Hospital-acquired infections due to multidrug-resistant bacteria are a major cause of increased morbidity and mortality in patients with weakened immunity. A leading agent of such infections is the bacterium Acinetobacter baumannii. This microbe causes invasive infections, including pneumonia and sepsis, that in recent years have become increasingly severe and antibiotic-resistant, raising the specter that they may one day be untreatable. New ways to prevent and treat infections with A. baumannii are urgently needed, but alarmingly little is known about how these bacteria cause disease. Recent evidence indicates that these bacteria induce adherence-dependent cytotoxicity toward cultured epithelial cells;however, the mechanisms used by A. baumannii to intoxicate cells upon adhesion are unclear. The goal of the proposed studies is to understand how these microbes interact with human cells and how such interactions undermine normal cellular processes, promoting infection. Towards this goal, this proposal aims to characterize in detail a contact-dependent protein delivery system, known as a Type VI Secretion System (T6SS) that is present in clinical strains of A. baumannii responsible for recent epidemics. These systems play a role in host infections by a range of microbes, but the system is undefined in A. baumannii. The proposed work will determine which cells are targeted by the A. baumannii T6SS, identify the effector proteins it sends into these cells, and examine the functional roles of the system and its effectors in host interactions and pathogenesis.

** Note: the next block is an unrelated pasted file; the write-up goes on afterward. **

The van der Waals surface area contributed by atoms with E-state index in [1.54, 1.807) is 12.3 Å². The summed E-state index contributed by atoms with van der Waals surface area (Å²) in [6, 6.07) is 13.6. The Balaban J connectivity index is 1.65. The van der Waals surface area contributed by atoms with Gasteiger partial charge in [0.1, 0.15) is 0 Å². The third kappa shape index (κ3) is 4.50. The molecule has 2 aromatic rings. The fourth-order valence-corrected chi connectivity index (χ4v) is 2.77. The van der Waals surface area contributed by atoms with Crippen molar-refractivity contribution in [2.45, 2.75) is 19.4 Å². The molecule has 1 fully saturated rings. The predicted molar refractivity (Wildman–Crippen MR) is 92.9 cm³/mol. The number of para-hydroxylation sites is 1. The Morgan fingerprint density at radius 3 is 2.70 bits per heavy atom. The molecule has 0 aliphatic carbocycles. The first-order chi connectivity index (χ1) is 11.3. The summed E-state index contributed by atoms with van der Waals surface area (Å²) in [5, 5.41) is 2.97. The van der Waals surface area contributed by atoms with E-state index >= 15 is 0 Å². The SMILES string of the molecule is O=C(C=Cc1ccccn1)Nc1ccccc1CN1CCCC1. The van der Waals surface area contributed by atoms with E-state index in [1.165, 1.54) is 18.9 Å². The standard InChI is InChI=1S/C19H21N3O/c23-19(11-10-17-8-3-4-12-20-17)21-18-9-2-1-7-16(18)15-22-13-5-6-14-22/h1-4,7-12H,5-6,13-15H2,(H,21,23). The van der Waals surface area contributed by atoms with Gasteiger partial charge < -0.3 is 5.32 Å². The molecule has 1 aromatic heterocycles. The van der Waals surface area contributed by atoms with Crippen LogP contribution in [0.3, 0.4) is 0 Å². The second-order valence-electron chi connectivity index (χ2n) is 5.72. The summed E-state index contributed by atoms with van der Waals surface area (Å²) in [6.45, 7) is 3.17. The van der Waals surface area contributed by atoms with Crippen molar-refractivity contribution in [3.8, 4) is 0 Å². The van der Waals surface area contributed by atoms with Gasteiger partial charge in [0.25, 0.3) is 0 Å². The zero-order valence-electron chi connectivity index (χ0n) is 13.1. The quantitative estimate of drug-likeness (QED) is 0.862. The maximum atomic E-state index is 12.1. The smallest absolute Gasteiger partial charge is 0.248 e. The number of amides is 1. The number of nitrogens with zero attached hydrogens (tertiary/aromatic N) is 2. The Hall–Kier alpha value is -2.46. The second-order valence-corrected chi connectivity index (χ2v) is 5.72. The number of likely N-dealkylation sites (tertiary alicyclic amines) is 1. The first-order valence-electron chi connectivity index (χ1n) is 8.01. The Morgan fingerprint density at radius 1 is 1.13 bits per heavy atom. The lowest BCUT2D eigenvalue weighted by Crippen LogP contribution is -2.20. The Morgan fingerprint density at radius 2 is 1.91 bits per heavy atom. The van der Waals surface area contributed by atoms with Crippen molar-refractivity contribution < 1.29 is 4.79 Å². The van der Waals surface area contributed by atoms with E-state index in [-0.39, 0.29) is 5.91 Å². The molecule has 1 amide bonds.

These aims will be accomplished by analyzing the transfer of reporter fusions into target cells, conducting directed genome-wide screens for effectors, and examining the effects of T6SS- and effector-null mutants on bacterial toxicity and the host innate immune response during interactions with host cells in culture and in a murine model of pneumonia. These studies will break new ground on the mechanisms used by A. baumannii to promote infection and will address key gaps in our understanding of T6SS pathobiology. Ultimately, this information will uncover targets for novel anti-infective treatments and vaccines against highly drug- resistant bacteria. The training experience will broaden my expertise in molecular biology, teach me new techniques in mammalian cell culture and animal models, and advance my understanding of the pathogenesis of infectious diseases.
Acinetobacter baumannii, a frequent cause of invasive, hospital-acquired infections, has become more drug resistant and aggressive in recent years. The proposed research is aimed at understanding how the bacterium interacts with cells within the infected host in a way that promotes bacterial growth and misregulation of host cells. This knowledge will expose potential targets for novel anti-infective therapeutics against these highly resistant microbes.!